From the summary:
What this report finds: In 2015, CEOs in America’s largest firms made an average of $15.5 million in compensation, which is 276 times the annual average pay of the typical worker. While the CEO-to-worker compensation ratio is down from 302-to-1 in 2014, it is still light years beyond the 20-to-1 ratio in 1965. The drop in 2015 primarily reflects a dip in the stock market and not any change in how CEO pay is being set. Therefore, CEO pay can be expected to resume its sharp upward trajectory when the stock market resumes rising.
Why it matters: Exorbitant CEO pay means that the fruits of economic growth are not going to ordinary workers since the higher pay does not reflect correspondingly higher output. From 1978 to 2015, inflation-adjusted CEO compensation increased 940.9 percent, 73 percent faster than stock market growth and substantially greater than the painfully slow 10.3 percent growth in a typical worker’s annual compensation over the same period.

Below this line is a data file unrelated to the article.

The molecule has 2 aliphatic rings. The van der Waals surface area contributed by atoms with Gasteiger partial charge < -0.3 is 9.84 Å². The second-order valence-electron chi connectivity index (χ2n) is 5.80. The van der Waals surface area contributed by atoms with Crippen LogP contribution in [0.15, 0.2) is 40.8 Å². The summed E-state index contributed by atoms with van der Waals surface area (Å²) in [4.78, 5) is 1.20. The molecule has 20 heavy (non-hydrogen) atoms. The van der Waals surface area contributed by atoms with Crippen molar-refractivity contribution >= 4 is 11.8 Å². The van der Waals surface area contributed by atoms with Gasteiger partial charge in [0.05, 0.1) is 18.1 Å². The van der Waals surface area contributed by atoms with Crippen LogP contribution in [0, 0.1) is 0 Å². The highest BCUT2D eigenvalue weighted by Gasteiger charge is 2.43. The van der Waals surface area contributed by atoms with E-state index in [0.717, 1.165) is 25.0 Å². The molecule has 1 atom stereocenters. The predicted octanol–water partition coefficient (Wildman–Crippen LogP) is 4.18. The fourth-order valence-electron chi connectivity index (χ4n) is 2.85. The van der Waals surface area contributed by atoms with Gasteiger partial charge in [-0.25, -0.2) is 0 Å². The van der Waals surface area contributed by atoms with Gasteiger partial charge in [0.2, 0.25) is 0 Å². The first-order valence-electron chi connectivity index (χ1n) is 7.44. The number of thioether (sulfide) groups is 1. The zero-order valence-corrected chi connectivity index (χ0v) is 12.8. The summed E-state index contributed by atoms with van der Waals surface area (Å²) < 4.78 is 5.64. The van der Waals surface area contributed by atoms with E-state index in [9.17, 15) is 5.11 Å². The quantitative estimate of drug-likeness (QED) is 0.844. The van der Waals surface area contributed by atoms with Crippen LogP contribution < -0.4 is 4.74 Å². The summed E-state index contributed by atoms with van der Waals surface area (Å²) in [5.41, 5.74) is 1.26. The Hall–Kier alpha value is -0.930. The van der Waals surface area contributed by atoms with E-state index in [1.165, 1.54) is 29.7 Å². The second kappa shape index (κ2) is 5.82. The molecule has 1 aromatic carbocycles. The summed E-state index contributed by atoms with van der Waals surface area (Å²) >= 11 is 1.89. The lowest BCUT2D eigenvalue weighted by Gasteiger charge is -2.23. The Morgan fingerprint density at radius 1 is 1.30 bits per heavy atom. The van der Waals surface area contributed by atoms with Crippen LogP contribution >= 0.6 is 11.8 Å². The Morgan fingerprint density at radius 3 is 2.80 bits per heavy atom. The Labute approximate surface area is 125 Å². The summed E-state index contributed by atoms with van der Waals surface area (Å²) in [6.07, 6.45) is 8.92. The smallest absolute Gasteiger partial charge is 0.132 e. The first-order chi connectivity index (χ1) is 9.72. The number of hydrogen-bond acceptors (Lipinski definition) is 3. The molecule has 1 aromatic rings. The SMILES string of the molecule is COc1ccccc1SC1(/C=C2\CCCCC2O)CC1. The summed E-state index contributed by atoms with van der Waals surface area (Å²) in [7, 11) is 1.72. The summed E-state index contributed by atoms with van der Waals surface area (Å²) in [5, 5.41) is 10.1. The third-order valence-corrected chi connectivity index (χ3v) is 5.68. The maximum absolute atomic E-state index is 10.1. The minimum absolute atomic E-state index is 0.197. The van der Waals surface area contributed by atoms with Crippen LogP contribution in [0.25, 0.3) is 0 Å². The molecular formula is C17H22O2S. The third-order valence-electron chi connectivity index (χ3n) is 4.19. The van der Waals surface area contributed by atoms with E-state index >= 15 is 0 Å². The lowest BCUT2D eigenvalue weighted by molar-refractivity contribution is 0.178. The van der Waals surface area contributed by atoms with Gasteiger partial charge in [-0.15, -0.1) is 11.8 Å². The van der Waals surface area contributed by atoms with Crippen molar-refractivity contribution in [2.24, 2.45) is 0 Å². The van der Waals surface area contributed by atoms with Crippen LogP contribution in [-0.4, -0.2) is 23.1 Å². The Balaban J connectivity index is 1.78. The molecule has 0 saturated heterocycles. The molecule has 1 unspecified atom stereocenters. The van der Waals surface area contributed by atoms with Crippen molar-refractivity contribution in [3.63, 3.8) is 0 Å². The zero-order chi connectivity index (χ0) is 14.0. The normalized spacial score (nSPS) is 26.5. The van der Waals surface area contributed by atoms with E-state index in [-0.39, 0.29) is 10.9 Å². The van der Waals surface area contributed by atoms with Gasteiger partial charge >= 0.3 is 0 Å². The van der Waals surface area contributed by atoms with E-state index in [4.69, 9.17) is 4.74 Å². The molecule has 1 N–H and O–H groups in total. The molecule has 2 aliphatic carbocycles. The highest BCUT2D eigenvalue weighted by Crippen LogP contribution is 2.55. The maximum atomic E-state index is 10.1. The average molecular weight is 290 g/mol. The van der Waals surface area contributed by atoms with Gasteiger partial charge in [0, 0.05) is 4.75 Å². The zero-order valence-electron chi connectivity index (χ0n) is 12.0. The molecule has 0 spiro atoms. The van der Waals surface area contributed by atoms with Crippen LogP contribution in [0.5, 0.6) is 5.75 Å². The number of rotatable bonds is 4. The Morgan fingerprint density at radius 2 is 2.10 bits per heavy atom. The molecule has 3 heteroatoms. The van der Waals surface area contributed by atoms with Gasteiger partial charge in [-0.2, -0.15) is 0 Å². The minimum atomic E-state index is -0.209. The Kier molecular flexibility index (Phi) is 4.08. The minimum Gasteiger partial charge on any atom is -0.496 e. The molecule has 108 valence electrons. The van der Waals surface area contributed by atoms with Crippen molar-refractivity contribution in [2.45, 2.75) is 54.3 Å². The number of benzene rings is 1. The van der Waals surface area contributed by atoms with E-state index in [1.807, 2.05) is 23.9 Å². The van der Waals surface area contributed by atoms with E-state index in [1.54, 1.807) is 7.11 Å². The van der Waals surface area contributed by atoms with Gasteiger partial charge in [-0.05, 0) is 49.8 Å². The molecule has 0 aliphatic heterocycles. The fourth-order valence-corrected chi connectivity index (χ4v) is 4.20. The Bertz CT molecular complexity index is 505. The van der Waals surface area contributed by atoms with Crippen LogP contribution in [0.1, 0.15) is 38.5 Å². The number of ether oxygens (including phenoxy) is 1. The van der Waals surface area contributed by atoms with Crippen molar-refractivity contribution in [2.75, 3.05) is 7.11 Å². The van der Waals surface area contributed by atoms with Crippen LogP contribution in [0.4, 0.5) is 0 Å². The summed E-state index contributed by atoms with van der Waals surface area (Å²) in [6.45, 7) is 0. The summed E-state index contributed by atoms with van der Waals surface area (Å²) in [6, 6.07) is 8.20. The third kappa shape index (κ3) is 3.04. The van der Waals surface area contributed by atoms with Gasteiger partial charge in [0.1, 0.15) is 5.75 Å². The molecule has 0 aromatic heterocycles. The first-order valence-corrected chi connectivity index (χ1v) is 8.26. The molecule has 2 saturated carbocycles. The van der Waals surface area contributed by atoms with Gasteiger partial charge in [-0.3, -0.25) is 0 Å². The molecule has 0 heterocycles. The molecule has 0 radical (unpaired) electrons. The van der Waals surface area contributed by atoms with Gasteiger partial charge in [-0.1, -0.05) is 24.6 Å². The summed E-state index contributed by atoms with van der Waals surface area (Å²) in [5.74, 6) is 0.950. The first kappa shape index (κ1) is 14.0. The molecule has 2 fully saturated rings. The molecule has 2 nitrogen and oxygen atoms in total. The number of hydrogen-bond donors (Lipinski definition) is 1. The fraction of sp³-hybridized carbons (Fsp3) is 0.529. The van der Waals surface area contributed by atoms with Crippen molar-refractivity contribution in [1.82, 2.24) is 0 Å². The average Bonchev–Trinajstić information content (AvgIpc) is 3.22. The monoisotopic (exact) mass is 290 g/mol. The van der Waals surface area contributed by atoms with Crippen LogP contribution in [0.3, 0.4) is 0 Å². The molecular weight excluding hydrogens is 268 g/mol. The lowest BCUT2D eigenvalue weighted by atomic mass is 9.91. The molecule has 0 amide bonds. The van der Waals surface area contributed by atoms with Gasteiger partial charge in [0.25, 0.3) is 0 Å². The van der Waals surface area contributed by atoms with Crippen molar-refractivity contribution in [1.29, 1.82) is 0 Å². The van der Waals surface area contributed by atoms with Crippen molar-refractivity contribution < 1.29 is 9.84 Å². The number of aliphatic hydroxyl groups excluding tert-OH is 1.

How we can solve the problem: CEO pay is growing a lot faster than profits, the pay of the top 0.1 percent of wage earners, and the wages of college graduates. This means that CEOs are getting more because of their power, not because they are more productive, or have special talent, or more education. If CEOs earned less or were taxed more, there would be no adverse impact on output or employment. Policy solutions that would limit and reduce incentives for CEOs to extract economic concessions without hurting the economy include:
• Reinstate higher marginal income tax rates at the very top
• Remove the tax break for executive performance pay
• Set corporate tax rates higher for firms that have higher ratios of CEO-to-worker compensation
• Allow greater use of “say on pay,” which allows a firm’s shareholders to vote on top executives’ compensation.